Jesus told stories and parables. He didn’t talk in concepts – he only needed stories, and he riveted peoples attention. Sowing seeds along the path, the rich young ruler, a house built on sand, faith growing like a mustard seed, and dozens more.

Remember, people buy on emotion and justify with fact.

A great resource for getting great at telling stories is Doug Stevenson’s Story Theatre – after our “Communicate To Influence” program this is one to take – it pays as a communicator to get serious about storytelling.

Create YOUR communication experience – stories will add mightily.

15 comments on “The Power of Story

  1. Pingback: Hook your audience | Decker Blog

  2. Well according to me Reflection of the Soul is a big story and we should remind ourselves to tell that everyday to all. Whenever wherever we need to be telling the real story and must come with experience as Decker puts it.
    Thanks for this wonderful article.

  3. I believe it is rather easy to tell a story. A well-developed and presented story will hold the listeners’ interest. Appealling stories with original flavor and vigor will be remembered. But it’s the hardest thing to be a skilful storyteller. It is a beautiful art.

  4. Great post. I completely agree that stories are one of the best ways to teach. If you can tell a good story, you will have the attention of your audience (which attention is valuable real estate these days!). I’ve read “Made to Stick” and loved it. It has definitely improved the quality and memorability of my messaging by including stories.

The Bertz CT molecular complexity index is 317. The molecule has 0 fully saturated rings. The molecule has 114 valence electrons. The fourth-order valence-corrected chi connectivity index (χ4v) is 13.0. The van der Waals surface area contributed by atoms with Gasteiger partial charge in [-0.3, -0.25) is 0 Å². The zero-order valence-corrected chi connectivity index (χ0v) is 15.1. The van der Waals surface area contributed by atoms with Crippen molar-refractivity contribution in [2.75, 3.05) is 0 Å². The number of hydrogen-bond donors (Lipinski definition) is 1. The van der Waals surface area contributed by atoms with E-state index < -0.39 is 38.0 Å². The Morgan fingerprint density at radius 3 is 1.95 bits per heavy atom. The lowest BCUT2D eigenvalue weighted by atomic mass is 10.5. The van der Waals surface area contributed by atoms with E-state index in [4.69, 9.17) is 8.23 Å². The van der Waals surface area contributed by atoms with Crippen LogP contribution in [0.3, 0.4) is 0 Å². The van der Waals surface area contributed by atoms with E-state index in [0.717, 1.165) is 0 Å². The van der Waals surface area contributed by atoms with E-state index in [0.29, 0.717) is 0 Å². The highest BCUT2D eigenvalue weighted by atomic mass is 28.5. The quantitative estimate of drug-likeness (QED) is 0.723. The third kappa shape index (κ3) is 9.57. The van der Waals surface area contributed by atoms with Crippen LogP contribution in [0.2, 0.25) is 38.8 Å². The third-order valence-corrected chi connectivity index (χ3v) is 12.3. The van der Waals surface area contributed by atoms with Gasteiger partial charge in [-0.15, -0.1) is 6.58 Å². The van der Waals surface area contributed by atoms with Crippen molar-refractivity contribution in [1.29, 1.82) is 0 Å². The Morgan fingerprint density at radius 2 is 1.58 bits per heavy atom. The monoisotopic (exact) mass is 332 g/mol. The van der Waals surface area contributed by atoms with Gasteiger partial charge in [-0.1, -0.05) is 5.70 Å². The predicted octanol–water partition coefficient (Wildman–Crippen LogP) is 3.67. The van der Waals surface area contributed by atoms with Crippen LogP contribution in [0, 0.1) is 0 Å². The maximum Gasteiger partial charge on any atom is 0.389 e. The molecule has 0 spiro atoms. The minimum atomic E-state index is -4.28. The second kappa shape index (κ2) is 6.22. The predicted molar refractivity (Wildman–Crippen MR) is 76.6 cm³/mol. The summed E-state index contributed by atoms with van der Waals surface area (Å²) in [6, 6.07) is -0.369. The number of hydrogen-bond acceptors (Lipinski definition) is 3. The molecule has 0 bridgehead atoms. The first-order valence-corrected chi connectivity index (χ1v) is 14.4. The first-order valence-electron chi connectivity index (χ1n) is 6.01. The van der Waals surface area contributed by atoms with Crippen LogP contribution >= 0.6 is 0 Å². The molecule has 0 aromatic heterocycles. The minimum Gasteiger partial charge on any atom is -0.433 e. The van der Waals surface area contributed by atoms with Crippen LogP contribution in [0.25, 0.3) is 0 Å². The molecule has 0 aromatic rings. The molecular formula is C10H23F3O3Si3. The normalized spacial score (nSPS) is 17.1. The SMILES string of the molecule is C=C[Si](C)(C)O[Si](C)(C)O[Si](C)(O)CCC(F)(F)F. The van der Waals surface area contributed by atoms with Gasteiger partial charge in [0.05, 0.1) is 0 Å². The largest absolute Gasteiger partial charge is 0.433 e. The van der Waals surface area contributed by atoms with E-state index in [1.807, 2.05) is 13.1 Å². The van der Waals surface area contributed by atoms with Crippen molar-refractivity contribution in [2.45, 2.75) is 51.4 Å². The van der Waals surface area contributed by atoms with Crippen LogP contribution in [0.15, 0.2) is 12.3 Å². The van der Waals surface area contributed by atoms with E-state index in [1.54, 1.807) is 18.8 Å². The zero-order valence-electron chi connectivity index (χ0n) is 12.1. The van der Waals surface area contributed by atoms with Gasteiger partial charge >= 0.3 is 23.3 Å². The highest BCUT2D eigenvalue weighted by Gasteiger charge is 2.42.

5. I am currently reading Jerry Weisman’s Power Presenter book and its amazing how deep and crucial story telling skills are to speech delivery.

  6. AWESOME!!! Just fwd’ed this 2 all those on our teaching team. Jesus modeled “less is more” perfectly in his storytelling technique. Told it in few words yet 1000s were changed. I pour over his storytelling skills when I’m up 2 teach on our platform.

  7. Bert,
    Thanks for this post… I love stories… easiest part of any sermon that’s for sure. I am always looking for them… and I love your comment above about “our lives are amazing if we see them through a story teller eyes”. That idea is a good subject for another post from you… develop that one a bit? Love it.
    Fred

  8. Lenny,
    I think it would be useful, and also a lot of work.